The Barnes & Noble Review
I confess I am not a climber. I have been known to wander around mountains with bloody knees and a smile, but when it comes to serious climbing, my adventures are strictly facilitated by the many authors cashing in on Mt. Everest, its mystical associations, and risks. After books like Into Thin Air: A Personal Account of the Mount Everest Disaster, The Climb: Tragic Ambitions on Everest, High Exposure: An Enduring Passion for Everest and Unforgiving Places, and Eiger Dreams: Ventures Among Men and Mountains, I was beginning to think the genre of Everest lit had seen its last bracing account of the 1996 fateful climb. Then, along comes Jamling Tenzing Norgay with Touching My Father's Soul: A Sherpa's Journey to the Top of Everest.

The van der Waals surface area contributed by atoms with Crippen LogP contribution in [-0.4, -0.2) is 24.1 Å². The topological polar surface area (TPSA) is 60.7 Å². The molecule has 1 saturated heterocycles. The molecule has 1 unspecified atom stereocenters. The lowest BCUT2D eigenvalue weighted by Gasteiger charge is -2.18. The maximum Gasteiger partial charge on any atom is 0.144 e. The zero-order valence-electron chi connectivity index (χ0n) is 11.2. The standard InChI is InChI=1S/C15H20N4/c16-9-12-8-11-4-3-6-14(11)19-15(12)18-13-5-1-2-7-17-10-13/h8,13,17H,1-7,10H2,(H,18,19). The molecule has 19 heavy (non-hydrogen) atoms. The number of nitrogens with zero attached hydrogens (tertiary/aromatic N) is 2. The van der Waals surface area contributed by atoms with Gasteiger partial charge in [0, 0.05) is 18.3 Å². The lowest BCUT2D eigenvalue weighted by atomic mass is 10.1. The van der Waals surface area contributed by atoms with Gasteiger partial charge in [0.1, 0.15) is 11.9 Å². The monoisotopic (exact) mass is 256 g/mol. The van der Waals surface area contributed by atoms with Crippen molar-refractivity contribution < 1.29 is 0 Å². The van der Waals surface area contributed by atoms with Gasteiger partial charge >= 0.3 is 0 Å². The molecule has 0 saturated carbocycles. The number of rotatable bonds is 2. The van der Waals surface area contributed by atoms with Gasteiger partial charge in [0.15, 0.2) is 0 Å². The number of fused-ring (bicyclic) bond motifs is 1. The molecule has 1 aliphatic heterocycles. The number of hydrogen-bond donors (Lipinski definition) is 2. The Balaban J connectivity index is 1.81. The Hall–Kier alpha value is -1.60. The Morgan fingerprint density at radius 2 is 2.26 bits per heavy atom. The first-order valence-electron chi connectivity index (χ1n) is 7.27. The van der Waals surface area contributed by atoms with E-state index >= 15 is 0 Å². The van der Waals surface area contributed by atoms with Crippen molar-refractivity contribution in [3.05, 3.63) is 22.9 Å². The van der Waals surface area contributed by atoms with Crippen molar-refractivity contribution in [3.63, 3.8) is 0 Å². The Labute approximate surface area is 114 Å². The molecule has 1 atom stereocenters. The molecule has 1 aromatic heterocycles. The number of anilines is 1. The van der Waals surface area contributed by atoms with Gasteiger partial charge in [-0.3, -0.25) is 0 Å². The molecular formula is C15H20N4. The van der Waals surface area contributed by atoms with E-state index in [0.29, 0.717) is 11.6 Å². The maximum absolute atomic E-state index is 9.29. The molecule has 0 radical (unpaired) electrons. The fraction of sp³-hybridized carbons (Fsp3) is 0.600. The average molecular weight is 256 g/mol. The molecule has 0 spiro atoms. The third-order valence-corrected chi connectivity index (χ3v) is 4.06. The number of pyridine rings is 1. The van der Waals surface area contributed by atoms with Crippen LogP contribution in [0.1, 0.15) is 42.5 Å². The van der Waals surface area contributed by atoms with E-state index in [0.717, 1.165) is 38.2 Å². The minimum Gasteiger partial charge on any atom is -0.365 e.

Norgay's tale is packed in credibility, like an Everest expertise sandwich. There's an introduction by Jon Krakauer, author of the awe-inspiring Into Thin Air, and it's co-written by Broughton Coburn, author of Everest: Mountain Without Mercy. Like many mountaineering books, this reads like a love story. Boy meets mountain, boy loses mountain, and boy gets mountain back. Substitute the word "mountain" with "father," "spiritual strength," or "cultural identity" and you're still outlining Norgay's endearing autobiographical tale.